Local women’s participation is a necessary ingredient for the success of the implementation of the peace agreement in the Philippines

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Local women’s participation is a necessary ingredient for the success of the implementation of the peace agreement in the Philippines

March 27, 2019 by Mallika Iyer
Edited by Mavic Cabrera-Balleza
 
The conflict with the Communist Party of the Philippines-New People’s Army-National Democratic Front (CPP-NPA-NDF) has been framed purely from a militaristic point of view,” stressed a participant at the National Peace Forum organized by the Global Network of Women Peacebuilders (GNWP), the Center for Peace Education (CPE) at Miriam College, and the Young Women + for Peace and Leadership (YWPL) in Manila, Philippines on March 6 th, 2019.
 
The National Peace Forum convened key stakeholders from national government, civil society organizations, security sector, academia, local government, youth organizations, and faith-based organizations to analyze the prospects of an informal peace process with the CPP-NPA-NDF; and reframe the response to the conflict into one that address its root causes. With the aim of de-escalating the weaponized approach to the peace process, participants discussed Tracks 1.5 and 2 activities that could be conducted by local women-run civil society organizations in collaboration with key stakeholders in barangays (local government). Through these activities, local women will work to bolster the informal peace process between the government and the CPP-NPA-NDF and advocate for the resumption of an inclusive, formal peace negotiation after repeated failed attempts over the past 30 years. 
 
Given the recent ratification of Bangsamoro Organic Law through plebiscites held in January and February 2019, the National Peace Forum addressed the way forward in the implementation of the peace agreement signed in 2014 between the Moro Islamic Liberation Front (MILF) and the government of the Philippines. The ratification of Bangsamoro Organic Law, which grants the region greater political autonomy, brought new hopes to the implementation the peace agreement with MILF. The formation of the Bangsamoro Transition Authority (BTA) following the plebiscites is a most welcome development. The BTA will be responsible for the establishment of the Bangsamoro Autonomous Region of Muslim Mindanao (BARMM). 
 
Local women’s meaningful participation 
The National Peace Forum aimed to identify effective mechanisms to ensure local women’s meaningful participation, leadership, and influence in the BTA and the full implementation of the Bangsamoro Organic Law; as well as in the informal peace process with the CPP-NPA-NDF.
 
Maisara Latiph, a member of the Bangsamoro Tranistion Authority explains the status of the establishment of the Bangsamoro Autonomous Region of Muslim Mindanao
 
Local women, who make up part of the approximately four million people [1]covered under the BARMM, must meaningfully participate in the implementation of the Bangsamoro Organic Law. The Bangsamoro Organic Law has provisions for the participation of women in the Bangsamoro Cabinet and mechanisms for consultations for women and marginalized groups that would contribute to a more equitable and prosperous future for the country. “The narrative of extremist groups will prevail if we do not support the peace process,” Maisara Latiph, a member of the Bangsamoro Transition Authority stated. Local ownership of the effective implementation of this law will be necessary in order to support the region’s transition from rebellion to governance. Participants of the National Peace Forum suggested inter-ethnic community dialogues to create an inclusive, gender-sensitive, and peaceful vision of the Bangsamoro region as a first step.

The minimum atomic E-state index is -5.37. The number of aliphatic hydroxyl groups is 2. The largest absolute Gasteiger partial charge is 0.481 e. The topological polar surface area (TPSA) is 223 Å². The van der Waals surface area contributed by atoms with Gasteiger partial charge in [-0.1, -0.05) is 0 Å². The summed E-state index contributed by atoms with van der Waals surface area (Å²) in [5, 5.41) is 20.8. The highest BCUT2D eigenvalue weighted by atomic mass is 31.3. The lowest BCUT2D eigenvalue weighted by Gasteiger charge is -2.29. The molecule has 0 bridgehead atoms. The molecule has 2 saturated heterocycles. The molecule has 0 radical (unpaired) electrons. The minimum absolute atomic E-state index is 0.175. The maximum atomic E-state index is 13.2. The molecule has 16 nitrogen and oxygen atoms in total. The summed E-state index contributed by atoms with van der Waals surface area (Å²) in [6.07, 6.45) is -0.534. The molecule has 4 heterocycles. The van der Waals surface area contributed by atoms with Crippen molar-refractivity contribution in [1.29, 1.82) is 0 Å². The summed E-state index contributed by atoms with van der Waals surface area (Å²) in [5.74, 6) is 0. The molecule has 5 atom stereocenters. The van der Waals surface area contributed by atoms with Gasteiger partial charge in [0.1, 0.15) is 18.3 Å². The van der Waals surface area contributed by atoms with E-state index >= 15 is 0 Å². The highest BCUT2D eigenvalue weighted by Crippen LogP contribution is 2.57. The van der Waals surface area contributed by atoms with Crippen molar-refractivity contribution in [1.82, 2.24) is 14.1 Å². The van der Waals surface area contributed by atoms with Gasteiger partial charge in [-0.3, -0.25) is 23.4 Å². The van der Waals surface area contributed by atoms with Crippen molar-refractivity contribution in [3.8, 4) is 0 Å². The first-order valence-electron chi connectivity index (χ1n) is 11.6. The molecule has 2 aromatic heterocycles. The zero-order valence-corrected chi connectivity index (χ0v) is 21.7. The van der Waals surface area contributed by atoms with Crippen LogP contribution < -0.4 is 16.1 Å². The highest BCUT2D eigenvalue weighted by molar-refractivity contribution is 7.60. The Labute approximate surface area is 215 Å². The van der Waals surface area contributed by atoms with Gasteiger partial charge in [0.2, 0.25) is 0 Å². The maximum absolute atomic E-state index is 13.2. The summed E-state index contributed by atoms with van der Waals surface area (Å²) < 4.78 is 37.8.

Continuing challenges
The peace processes in the Philippines require active and sustained participation of local populations and strong commitment from government leaders and other stakeholders. Despite the few gains as in the case of the peace process with the MILF, big challenges remain. Some of these challenges include the continuing violence (such as the bombing of Jolo Cathedral on January 28 th, 2019); the attacks against Lumad (indigenous people from Mindanao) communities; prolonged militarization; increasing radicalization due to active recruitment by extremist groups associated with ISIS; and politicians who continue to divide Muslims and Christians for their own political gain.
 
The voices of women, Lumad (indigenous people in Mindanao), LGBTQIA+, youth, and other marginalized and vulnerable groups are essential to changing the narrative of violent extremism and armed conflict which has served as an obstacle to the success of the peace agreement with the MILF and the resumption of the formal peace talks between government and CPP-NPA-NDF.
 
The National Peace Forum is part of a three-year initiative to help build sustainable peace in the Philippines by enhancing the capacities and increasing the opportunities for local women and other historically marginalized groups to meaningfully participate in informal peace processes with the CPP-NPA-NDF and implementation of the peace agreement with the MILF. GNWP, CPE, YW+PL and their partners in local communities believe that increasing the meaningful participation of local women as key influencers and decision-makers in peace negotiations and the implementation of existing peace agreements will promote, protect and fulfill women’s rights, gender equality which in turn can lead to sustainable peace and development.
 
 
The National Peace Forum and its related activities are supported by the Norwegian Agency for Development Cooperation.